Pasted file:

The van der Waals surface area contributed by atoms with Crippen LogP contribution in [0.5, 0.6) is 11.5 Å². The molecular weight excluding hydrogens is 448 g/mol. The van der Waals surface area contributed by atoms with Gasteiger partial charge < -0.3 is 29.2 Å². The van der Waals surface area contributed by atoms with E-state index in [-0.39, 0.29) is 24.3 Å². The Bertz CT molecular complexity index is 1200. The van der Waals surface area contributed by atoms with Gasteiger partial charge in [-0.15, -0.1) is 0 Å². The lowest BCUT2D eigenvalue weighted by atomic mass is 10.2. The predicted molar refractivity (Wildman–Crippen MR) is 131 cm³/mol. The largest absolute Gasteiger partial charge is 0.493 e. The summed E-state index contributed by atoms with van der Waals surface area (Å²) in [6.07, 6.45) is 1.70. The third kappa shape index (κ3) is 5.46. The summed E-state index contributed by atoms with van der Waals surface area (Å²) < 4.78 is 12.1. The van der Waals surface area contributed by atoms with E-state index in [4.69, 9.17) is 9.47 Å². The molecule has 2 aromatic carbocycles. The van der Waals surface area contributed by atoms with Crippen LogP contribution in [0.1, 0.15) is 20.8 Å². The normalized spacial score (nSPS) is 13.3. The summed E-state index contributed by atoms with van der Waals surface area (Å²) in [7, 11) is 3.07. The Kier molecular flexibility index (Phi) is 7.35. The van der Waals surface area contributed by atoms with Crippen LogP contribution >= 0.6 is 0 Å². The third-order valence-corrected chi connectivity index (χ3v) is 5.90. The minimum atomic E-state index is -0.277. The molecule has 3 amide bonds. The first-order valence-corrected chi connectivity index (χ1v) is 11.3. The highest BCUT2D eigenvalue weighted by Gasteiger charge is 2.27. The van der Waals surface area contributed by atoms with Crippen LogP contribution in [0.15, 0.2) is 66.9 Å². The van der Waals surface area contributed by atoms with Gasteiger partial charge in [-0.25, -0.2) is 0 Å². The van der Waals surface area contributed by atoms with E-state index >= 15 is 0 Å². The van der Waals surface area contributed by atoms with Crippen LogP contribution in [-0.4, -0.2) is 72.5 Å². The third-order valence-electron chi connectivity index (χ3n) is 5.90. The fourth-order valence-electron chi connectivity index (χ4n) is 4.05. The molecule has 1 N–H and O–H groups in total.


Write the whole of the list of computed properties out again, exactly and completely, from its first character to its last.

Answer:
The van der Waals surface area contributed by atoms with Crippen LogP contribution in [0.5, 0.6) is 11.5 Å². The molecular weight excluding hydrogens is 448 g/mol. The van der Waals surface area contributed by atoms with Gasteiger partial charge < -0.3 is 29.2 Å². The van der Waals surface area contributed by atoms with E-state index in [-0.39, 0.29) is 24.3 Å². The Bertz CT molecular complexity index is 1200. The van der Waals surface area contributed by atoms with Gasteiger partial charge in [-0.15, -0.1) is 0 Å². The lowest BCUT2D eigenvalue weighted by atomic mass is 10.2. The predicted molar refractivity (Wildman–Crippen MR) is 131 cm³/mol. The largest absolute Gasteiger partial charge is 0.493 e. The summed E-state index contributed by atoms with van der Waals surface area (Å²) in [6.07, 6.45) is 1.70. The third kappa shape index (κ3) is 5.46. The summed E-state index contributed by atoms with van der Waals surface area (Å²) < 4.78 is 12.1. The van der Waals surface area contributed by atoms with E-state index in [4.69, 9.17) is 9.47 Å². The molecule has 2 aromatic carbocycles. The van der Waals surface area contributed by atoms with Crippen LogP contribution in [0.1, 0.15) is 20.8 Å². The normalized spacial score (nSPS) is 13.3. The summed E-state index contributed by atoms with van der Waals surface area (Å²) in [7, 11) is 3.07. The Kier molecular flexibility index (Phi) is 7.35. The van der Waals surface area contributed by atoms with Crippen LogP contribution >= 0.6 is 0 Å². The third-order valence-corrected chi connectivity index (χ3v) is 5.90. The minimum atomic E-state index is -0.277. The molecule has 3 amide bonds. The first-order valence-corrected chi connectivity index (χ1v) is 11.3. The highest BCUT2D eigenvalue weighted by Gasteiger charge is 2.27. The van der Waals surface area contributed by atoms with Crippen LogP contribution in [0.15, 0.2) is 66.9 Å². The van der Waals surface area contributed by atoms with Gasteiger partial charge in [-0.25, -0.2) is 0 Å². The van der Waals surface area contributed by atoms with E-state index >= 15 is 0 Å². The van der Waals surface area contributed by atoms with Crippen LogP contribution in [-0.4, -0.2) is 72.5 Å². The third-order valence-electron chi connectivity index (χ3n) is 5.90. The fourth-order valence-electron chi connectivity index (χ4n) is 4.05. The molecule has 1 N–H and O–H groups in total.